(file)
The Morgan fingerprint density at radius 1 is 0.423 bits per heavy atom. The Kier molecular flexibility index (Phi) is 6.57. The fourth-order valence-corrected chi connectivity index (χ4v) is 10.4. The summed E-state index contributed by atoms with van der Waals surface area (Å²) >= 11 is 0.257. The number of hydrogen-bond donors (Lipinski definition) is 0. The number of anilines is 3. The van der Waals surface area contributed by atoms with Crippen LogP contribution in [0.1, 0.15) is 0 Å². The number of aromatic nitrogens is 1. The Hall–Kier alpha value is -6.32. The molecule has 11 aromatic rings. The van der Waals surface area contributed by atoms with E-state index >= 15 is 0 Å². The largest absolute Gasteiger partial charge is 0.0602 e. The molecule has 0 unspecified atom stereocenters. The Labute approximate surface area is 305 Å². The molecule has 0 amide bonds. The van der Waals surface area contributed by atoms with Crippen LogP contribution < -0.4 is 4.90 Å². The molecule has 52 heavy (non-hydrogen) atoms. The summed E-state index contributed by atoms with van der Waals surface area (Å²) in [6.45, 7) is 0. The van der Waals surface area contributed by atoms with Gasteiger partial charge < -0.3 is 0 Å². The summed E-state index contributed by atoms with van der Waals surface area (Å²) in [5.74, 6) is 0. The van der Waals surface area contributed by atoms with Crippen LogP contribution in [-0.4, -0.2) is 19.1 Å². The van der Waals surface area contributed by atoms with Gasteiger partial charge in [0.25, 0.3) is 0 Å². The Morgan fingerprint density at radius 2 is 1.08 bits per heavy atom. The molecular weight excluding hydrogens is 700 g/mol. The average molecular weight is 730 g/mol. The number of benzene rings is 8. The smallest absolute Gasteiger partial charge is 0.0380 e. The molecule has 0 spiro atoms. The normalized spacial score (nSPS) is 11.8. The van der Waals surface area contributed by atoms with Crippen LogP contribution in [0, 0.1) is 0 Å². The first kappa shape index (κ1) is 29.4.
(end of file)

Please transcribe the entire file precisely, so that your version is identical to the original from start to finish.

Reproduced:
The Morgan fingerprint density at radius 1 is 0.423 bits per heavy atom. The Kier molecular flexibility index (Phi) is 6.57. The fourth-order valence-corrected chi connectivity index (χ4v) is 10.4. The summed E-state index contributed by atoms with van der Waals surface area (Å²) >= 11 is 0.257. The number of hydrogen-bond donors (Lipinski definition) is 0. The number of anilines is 3. The van der Waals surface area contributed by atoms with Crippen LogP contribution in [0.1, 0.15) is 0 Å². The number of aromatic nitrogens is 1. The Hall–Kier alpha value is -6.32. The molecule has 11 aromatic rings. The van der Waals surface area contributed by atoms with E-state index >= 15 is 0 Å². The largest absolute Gasteiger partial charge is 0.0602 e. The molecule has 0 unspecified atom stereocenters. The Labute approximate surface area is 305 Å². The molecule has 0 amide bonds. The van der Waals surface area contributed by atoms with Crippen LogP contribution < -0.4 is 4.90 Å². The molecule has 52 heavy (non-hydrogen) atoms. The summed E-state index contributed by atoms with van der Waals surface area (Å²) in [6.45, 7) is 0. The van der Waals surface area contributed by atoms with Gasteiger partial charge < -0.3 is 0 Å². The summed E-state index contributed by atoms with van der Waals surface area (Å²) in [5.74, 6) is 0. The van der Waals surface area contributed by atoms with Crippen LogP contribution in [-0.4, -0.2) is 19.1 Å². The van der Waals surface area contributed by atoms with Gasteiger partial charge in [0.25, 0.3) is 0 Å². The Morgan fingerprint density at radius 2 is 1.08 bits per heavy atom. The molecular weight excluding hydrogens is 700 g/mol. The average molecular weight is 730 g/mol. The number of benzene rings is 8. The smallest absolute Gasteiger partial charge is 0.0380 e. The molecule has 0 spiro atoms. The normalized spacial score (nSPS) is 11.8. The van der Waals surface area contributed by atoms with Crippen LogP contribution in [0, 0.1) is 0 Å². The first kappa shape index (κ1) is 29.4.